46. IMPEACHMENT. Impeachment in the national government is the formal act by which the House of Representatives makes ac cusations, before the Senate, against the Presi dent, the Vice-President or any "civil officers' (executive and judicial officers, except those of the army and navy) of the United States gov ernment. It is analogous to an indictment by a grand jury, though it is not confined to indict able offenses. Impeachment developed in Eng lish history before the establishment of the mod ern cabinet system, as a power by which the representatives of the people could control the agents of the irresponsible king, who, accord ing to theory, could do no wrong. After the establishment of the Parliaments supremacy, and the present method of conducting the gov ernment, the custom gradually fell into disuse. One of the most noted cases was that of War ren Hastings whose trial for misgovernment in India lasted from February 1788 to April 1795, when he was acquitted. The latest case was that of Lord Melbourne in 1806.
The American colonial assemblies adopted the custom in a modified form as a means by which to check the executive and the judiciary. Though the right to remove officials was given to the general assembly by the Fundamental Orders of Connecticut in 1638, by the charter of Connecticut in 1662, and by the charter of Rhode Island in 1663, the word impeachment first appears in 1683 in the Pennsylvania frame of government, which provided that the general assembly should bring the impeachment, and that the council should try the case and pro nounce judgment.
The new State constitutions after 1775 con tain provisions on the subject: Virginia (1776); New Jersey (1776) ; Delaware (1776) ; Penn sylvania (1776); North Carolina (1776); Georgia (1777) ; New York (1777) ; Vermont (1777) ; Massachusetts (1778) ; South Carolina (1778); Massachusetts (1780); New Hamp shire (1784) and Vermont (1786). The New Jersey constitution of 1776 provided that the lower house should bring the impeachment and that the upper house should try it. The New York constitution of 1777 provided that the as sembly should bring the impeachment and that it should be tried before a court consisting of the president, the senators, the chancellor and the judges of the Supreme Court. Judgment was to extend no farther than removal from office and disqualification from holding office under the State. The methods of trying the impeachment varied, hut the tendency was to have judgment pronounced by the council or senate. The Constitutional Convention of 1787 incorporated the same principle into the Con stitution for application in cases of treason, bribery "or other high crimes and misdemean ors,* all of which can be punished in the ordi nary courts. The House first passes a resolu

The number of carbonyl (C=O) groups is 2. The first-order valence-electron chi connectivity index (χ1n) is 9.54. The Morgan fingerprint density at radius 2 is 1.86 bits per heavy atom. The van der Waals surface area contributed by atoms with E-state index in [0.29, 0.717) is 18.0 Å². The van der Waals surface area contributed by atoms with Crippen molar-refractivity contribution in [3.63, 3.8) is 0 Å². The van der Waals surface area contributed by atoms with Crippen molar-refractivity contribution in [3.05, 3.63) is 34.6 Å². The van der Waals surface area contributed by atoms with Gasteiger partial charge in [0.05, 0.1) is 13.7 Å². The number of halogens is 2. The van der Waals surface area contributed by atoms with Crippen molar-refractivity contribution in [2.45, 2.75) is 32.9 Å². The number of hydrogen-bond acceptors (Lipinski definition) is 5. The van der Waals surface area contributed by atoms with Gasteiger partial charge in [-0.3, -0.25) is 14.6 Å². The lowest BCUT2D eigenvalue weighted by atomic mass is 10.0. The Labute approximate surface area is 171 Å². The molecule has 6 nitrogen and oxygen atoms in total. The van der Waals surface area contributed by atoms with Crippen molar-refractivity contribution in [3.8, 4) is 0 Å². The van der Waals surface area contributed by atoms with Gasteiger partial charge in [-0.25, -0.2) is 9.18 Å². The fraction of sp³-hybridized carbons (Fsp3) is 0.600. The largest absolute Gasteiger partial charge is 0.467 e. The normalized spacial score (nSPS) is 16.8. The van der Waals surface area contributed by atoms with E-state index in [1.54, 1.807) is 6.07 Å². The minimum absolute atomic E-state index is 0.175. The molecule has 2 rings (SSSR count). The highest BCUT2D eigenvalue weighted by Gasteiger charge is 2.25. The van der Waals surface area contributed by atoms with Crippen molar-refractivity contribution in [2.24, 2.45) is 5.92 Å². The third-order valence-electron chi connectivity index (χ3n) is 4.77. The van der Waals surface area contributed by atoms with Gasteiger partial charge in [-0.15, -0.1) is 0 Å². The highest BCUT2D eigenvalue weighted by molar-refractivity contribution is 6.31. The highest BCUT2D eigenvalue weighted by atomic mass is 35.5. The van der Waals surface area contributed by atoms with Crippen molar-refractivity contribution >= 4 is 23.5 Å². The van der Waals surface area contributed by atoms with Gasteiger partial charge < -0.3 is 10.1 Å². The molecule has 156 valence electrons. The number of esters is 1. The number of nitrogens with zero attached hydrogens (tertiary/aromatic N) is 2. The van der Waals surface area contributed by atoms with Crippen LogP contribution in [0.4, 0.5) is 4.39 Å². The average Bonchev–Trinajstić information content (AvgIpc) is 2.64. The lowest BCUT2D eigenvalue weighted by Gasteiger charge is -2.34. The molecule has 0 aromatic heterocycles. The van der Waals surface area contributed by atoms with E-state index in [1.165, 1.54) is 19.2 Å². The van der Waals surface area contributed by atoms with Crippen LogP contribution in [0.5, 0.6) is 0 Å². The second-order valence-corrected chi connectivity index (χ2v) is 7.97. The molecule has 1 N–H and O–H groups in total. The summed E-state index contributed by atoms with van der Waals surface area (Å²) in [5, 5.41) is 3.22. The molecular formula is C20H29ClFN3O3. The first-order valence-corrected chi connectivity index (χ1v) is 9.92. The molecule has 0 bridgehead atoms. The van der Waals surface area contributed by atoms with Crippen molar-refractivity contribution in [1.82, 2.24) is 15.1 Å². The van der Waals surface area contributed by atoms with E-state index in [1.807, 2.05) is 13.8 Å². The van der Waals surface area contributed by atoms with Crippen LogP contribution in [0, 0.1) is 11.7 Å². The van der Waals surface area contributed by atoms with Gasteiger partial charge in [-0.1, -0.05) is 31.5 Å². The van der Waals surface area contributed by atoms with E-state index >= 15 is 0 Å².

tion to impeach and then appoints a com mittee to present the charges at the bar of the Senate which sits as a high court to try the case. The House also appoints a committee of managers to act for it in the trial before the Senate. At the close of the trial, after the evidence has been introduced and the arguments of the managers and of the de fendant's counsel have been heard, each sena tor is required to vote "guilt? or "not guilty' on each of the articles of impeachment. A two thirds majority of those present is necessary to convict. The object is not to punish wrong. The penalty can be only removal from office and disqualification from further public service, but the person convicted is still liable to punish ment by the ordinary courts, and he cannot re ceive a reprieve or pardon from the President.
In our national history this constitutional process has been invoked in nine cases; six times against Federal judges, once against a senator, once against a Cabinet officer and once against a President. Only in three cases has it resulted in removal from office: Judge John Pickering in 1803 for drunkenness, profanity and violence on the bench, Judge W. H. Humphreys in 1862 for adhering•to the Confed eracy and Judge Robert W. Archbold in 1913 for corruption in office. Both Pickering and Humphreys were district judges of the United States: Pickering for the District of New Hampshire, and Humphreys for Tennessee. In the articles against Pickering it was charged that he made decisions contrary to law in a suit involving the seizure of a ship and that he ap peared upon the bench "in a state of intoxica tion, produced by the free and intemperate use of inebriating liquors, and did then and there frequently in a most profane and indecent man ner invoke the name of the Supreme Being." Judge Pickering did not attend the trial, but his son entered a plea of insanity and conse quent irresponsibility, stating that his father for over two years had been altogether incapable of transacting any kind of business which required the exercise of the judgment or the faculties of the reason; and therefore incapable of cor ruption of judgment, and therefore that he was not amenable to any tribunal for his actions.' The House managers held that the insanity was the result of habitual drunkenness. On 12 March 1803 he was convicted and removed by a party vote, the Federalists voting in the nega tive, but the further disqualification to hold office was not inflicted.